Thu, 21 Jan 2021 17:54:36 GMThttp://hdl.handle.net/2117/3357662021-01-21T17:54:36ZPapakokkinos, GiorgosCastro González, JesúsCapdevila Paramio, RoserDamble, RashminAdsorption cooling systems (ACS) may contribute towards a sustainable way of satisfying the increasing cooling demand, as they utilize solar thermal energy and employ non-ozone-depleting substances. Apart from the intrinsic ACS performance, the successfulness of its operation depends on its integration within the entire thermal system (solar collectors, thermal storage and building), which is not straight-forward due to thermal inertia effects and its inherent cyclic operation. Numerical simulations can contribute in understanding the system behavior, its adequate dimensioning and the implementation of optimized control strategies. A computational model was developed, capable of performing conjugate, dynamic simulations of the entire thermal system. The influence of the control criteria is investigated and quantified through three simulation phases, conducted for various solar collectors areas and storage volumes. Higher solar fraction is achieved for lower auxiliary heater activation temperature and lower temperature difference activation of the solar pump. Subsequently, simulations with variable cycle duration were performed, using optimized cycle duration according to the instantaneous operating temperatures. This approach reduces significantly the auxiliary consumption or satifies the demand with less solar collectors. The potential CO2 emissions avoidance is calculated between 28.1-90.7% with respect to four scenarios of electricity-driven systems of different performance and CO2 emission intensity.A scalable framework for the partitioned solution of fluid-structure interaction problems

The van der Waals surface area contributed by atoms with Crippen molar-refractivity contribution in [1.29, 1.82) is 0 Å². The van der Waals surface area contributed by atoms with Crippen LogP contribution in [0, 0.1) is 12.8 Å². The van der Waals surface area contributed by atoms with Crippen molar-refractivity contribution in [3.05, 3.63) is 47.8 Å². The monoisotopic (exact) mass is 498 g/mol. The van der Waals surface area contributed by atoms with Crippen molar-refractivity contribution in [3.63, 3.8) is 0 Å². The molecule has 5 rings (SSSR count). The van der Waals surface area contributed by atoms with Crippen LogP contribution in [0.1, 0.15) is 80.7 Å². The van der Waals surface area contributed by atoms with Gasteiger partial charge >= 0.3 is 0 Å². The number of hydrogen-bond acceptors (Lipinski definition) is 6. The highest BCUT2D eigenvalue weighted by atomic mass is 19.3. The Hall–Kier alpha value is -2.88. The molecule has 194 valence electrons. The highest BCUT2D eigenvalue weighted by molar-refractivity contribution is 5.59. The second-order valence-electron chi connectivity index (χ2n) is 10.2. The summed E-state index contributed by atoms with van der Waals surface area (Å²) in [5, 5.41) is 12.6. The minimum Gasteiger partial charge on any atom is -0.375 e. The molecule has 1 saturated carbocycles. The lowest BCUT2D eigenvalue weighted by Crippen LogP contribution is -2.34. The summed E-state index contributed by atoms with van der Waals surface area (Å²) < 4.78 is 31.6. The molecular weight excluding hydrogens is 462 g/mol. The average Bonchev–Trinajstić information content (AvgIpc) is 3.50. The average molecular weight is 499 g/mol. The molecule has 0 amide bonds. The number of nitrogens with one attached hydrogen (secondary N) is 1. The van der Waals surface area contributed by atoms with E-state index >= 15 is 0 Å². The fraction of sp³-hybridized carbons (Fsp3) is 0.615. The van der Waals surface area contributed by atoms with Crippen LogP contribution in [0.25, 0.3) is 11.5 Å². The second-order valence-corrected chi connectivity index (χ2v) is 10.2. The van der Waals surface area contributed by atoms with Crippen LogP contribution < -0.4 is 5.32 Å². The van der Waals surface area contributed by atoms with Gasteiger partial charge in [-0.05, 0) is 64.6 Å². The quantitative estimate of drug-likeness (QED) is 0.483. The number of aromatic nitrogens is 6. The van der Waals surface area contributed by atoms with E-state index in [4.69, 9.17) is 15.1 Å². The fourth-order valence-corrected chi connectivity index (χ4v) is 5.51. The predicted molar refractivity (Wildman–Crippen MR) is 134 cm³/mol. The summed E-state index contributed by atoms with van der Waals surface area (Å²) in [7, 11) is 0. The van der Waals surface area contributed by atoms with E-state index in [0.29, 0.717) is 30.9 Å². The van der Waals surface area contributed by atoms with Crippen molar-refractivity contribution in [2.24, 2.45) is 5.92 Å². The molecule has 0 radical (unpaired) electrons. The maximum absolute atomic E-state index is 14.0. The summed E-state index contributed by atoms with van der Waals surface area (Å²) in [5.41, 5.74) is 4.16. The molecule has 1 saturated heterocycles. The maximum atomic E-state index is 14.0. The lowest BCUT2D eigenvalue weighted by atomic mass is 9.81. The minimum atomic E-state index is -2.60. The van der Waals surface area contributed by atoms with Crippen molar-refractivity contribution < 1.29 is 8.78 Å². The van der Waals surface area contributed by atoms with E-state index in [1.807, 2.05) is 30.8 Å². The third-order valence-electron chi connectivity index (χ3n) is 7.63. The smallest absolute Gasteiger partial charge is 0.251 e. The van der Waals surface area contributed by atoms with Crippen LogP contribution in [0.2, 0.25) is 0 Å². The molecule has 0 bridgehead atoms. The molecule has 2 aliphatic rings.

http://hdl.handle.net/2117/335760
A scalable framework for the partitioned solution of fluid-structure interaction problems
Naseri, Alireza; Totounferoush, Amin; González Acedo, Ignacio; Mehl, Miriam; Pérez Segarra, Carlos David
In this work, we present a scalable and efficient parallel solver for the partitioned solution of fluid–structure interaction problems through multi-code coupling. Two instances of an in-house parallel software, TermoFluids, are used to solve the fluid and the structural sub-problems, coupled together on the interface via the preCICE coupling library. For fluid flow, the Arbitrary Lagrangian–Eulerian form of the Navier–Stokes equations is solved on an unstructured conforming grid using a second-order finite-volume discretization. A parallel dynamic mesh method for unstructured meshes is used to track the moving boundary. For the structural problem, the nonlinear elastodynamics equations are solved on an unstructured grid using a second-order finite-volume method. A semi-implicit FSI coupling method is used which segregates the fluid pressure term and couples it strongly to the structure, while the remaining fluid terms and the geometrical nonlinearities are only loosely coupled. A robust and advanced multi-vector quasi-Newton method is used for the coupling iterations between the solvers. Both the fluid and the structural solver use distributed-memory parallelism. The intra-solver communication required for data update in the solution process is carried out using non-blocking point-to-point communicators. The inter-code communication is fully parallel and point-to-point, avoiding any central communication unit. Inside each single-physics solver, the load is balanced by dividing the computational domain into fairly equal blocks for each process. Additionally, a load balancing model is used at the inter-code level to minimize the overall idle time of the processes. Two practical test cases in the context of hemodynamics are studied, demonstrating the accuracy and computational efficiency of the coupled solver. Strong scalability test results show a parallel efficiency of 83% on 10,080 CPU cores.